A different type of goddess festival, the Michigan Womyn’s Festival, founded in 1976 by Lisa Vogel, is an annual celebration and creation of women’s rhythms. The immensely popular festival’s growth might have partly led to its end, as 2016 will be the last year of this festival. In recent years, the festival had come under fire for allowing only women born as female to attend. Exclusion of transgendered women and other people identifying as women caused big names such as the Indigo Girls to stop performing at the festival and boycotts from other groups.

In a recent Facebook post, Vogel explained the festival is a rare occasion “where we experience validation for our female bodies, and where the female experience presides at the center of our community focus. A place to lay our burden down from the misogyny that pervades our lives from cradle to grave… a place to live in intergenerational community, and to live in harmony with Mother Earth.”

These festivals differ from pagan or psychic fairs by focusing on both the spiritual experience and the personal growth and education of women. Sometimes, it’s easy to feel a bit jaded wandering down the aisles at a psychic fair or similar festival and seeing endless rows of crystals, tarot cards, and ear candles. Even the public gatherings and rituals at such events fail to raise much energy.

I attended a presentation on heart-centered awareness, where the goal was to “take you on a journey of how we may tap into our electromagnetic field and align with the spirit found in living systems.” One slide was a columnar display of different animal photos, and the presenter asked us to pick one that first called to us. It supposedly had a spirit that aligned with ours. What I noticed, however, was that people who responded picked the photograph of the animal that was closest to their range of vision depending on where they were in the room.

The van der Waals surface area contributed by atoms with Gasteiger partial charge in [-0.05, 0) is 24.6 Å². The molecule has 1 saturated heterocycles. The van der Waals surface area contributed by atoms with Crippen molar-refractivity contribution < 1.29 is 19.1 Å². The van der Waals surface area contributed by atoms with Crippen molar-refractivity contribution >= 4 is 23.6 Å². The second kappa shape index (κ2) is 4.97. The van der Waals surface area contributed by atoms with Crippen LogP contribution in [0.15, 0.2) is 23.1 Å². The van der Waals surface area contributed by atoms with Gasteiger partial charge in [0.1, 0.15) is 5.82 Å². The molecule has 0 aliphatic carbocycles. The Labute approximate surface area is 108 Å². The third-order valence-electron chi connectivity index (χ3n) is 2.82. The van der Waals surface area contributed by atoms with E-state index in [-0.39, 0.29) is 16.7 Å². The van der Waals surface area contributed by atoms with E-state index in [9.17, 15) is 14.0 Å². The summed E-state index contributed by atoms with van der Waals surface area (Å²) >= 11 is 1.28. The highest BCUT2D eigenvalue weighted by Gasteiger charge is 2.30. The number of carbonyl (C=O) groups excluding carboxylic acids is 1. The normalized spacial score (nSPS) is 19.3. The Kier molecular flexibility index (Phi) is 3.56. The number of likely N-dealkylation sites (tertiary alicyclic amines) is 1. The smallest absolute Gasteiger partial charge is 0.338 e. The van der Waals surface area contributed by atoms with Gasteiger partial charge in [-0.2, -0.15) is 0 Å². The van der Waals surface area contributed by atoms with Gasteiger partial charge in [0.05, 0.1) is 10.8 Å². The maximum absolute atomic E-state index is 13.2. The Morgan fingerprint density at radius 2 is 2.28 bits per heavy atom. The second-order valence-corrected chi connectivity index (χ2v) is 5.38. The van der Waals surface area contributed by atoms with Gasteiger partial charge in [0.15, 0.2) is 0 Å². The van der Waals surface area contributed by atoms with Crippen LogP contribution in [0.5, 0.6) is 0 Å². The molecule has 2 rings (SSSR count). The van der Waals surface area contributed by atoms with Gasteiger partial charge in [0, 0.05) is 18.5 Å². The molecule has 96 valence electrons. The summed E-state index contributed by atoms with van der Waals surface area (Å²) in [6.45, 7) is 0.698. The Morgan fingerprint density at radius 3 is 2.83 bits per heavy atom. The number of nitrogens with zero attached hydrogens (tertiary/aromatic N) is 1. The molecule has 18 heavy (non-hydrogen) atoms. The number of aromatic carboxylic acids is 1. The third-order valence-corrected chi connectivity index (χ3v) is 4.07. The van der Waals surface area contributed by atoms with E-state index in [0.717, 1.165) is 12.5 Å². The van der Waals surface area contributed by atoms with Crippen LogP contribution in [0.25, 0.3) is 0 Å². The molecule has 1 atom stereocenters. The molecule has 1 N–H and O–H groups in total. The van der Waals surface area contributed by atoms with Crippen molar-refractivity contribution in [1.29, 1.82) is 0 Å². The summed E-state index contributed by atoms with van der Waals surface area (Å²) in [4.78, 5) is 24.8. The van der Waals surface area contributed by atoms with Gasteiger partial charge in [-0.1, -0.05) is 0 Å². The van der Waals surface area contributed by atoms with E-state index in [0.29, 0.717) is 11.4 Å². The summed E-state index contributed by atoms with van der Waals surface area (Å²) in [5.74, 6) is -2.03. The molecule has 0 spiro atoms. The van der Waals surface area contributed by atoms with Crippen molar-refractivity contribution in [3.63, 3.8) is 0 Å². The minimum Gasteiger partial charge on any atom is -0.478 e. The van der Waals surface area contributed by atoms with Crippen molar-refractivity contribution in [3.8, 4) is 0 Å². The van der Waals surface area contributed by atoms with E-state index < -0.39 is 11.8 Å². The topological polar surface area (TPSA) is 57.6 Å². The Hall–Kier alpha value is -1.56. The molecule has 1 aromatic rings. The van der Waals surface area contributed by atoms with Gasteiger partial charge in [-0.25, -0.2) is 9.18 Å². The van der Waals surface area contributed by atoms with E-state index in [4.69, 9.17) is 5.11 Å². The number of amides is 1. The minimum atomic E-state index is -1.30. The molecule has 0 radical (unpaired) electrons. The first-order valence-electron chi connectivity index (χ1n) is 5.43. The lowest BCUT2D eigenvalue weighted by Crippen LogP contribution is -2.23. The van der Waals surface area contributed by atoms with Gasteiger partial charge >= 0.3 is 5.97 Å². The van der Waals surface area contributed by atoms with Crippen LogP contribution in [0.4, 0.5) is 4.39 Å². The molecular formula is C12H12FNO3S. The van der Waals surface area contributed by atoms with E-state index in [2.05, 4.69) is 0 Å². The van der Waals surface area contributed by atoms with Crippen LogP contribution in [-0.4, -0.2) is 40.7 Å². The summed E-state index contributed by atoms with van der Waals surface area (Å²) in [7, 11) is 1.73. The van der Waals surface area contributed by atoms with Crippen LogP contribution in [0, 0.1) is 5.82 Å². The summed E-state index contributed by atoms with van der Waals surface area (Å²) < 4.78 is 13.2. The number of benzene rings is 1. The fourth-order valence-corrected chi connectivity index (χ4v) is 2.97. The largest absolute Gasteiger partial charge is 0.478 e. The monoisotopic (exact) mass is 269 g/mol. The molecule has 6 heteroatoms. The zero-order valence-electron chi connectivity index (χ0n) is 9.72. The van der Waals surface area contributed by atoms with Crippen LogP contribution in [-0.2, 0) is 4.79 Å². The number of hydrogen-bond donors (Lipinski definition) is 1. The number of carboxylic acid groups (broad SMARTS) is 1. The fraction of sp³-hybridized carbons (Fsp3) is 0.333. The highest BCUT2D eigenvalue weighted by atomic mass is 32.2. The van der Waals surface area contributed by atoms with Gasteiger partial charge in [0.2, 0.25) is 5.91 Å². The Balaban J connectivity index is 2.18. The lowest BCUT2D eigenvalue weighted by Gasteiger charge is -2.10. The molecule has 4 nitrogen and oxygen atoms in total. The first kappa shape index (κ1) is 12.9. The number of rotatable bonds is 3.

Still, this impulse to connect the natural world with the practice of living in balance as humans, women in particular, is an idea that goddess festivals have always promoted.

While some people are derisive of the work of goddess festivals, the experiences they offer are in service to rhythm, energy, beauty, and balance. Perhaps these qualities are viewed as primarily feminine concerns or issues that are not intrinsically tied to the important work of building a healthy society. And that is the problem.

Tampa Bay musical duo Hecate’s Wheel, Vicki Scotti and LuAnn Morris, travels the country performing at various pagan festivals, but Scotti said that goddess festivals and “events that honor the divine feminine and women’s mysteries” are ones that resonate more with her.

A song, written by Scotti, which the duo performs at goddess festivals, was inspired by a passage from Merlin Stone’s When God Was a Woman. The last verse of the song develops an insistent rhythm, while emphasizing that theme of memory:

There was a time so long ago when God was not a he

All acts of love and pleasure were my rituals to keep

The priests they came, built churches tall, filled deep with guilt and shame,

Do you remember when I was? I’m known by many names

Do you remember? Do you remember? Do you remember?

I am She

Originally published in This Land: Summer 2015.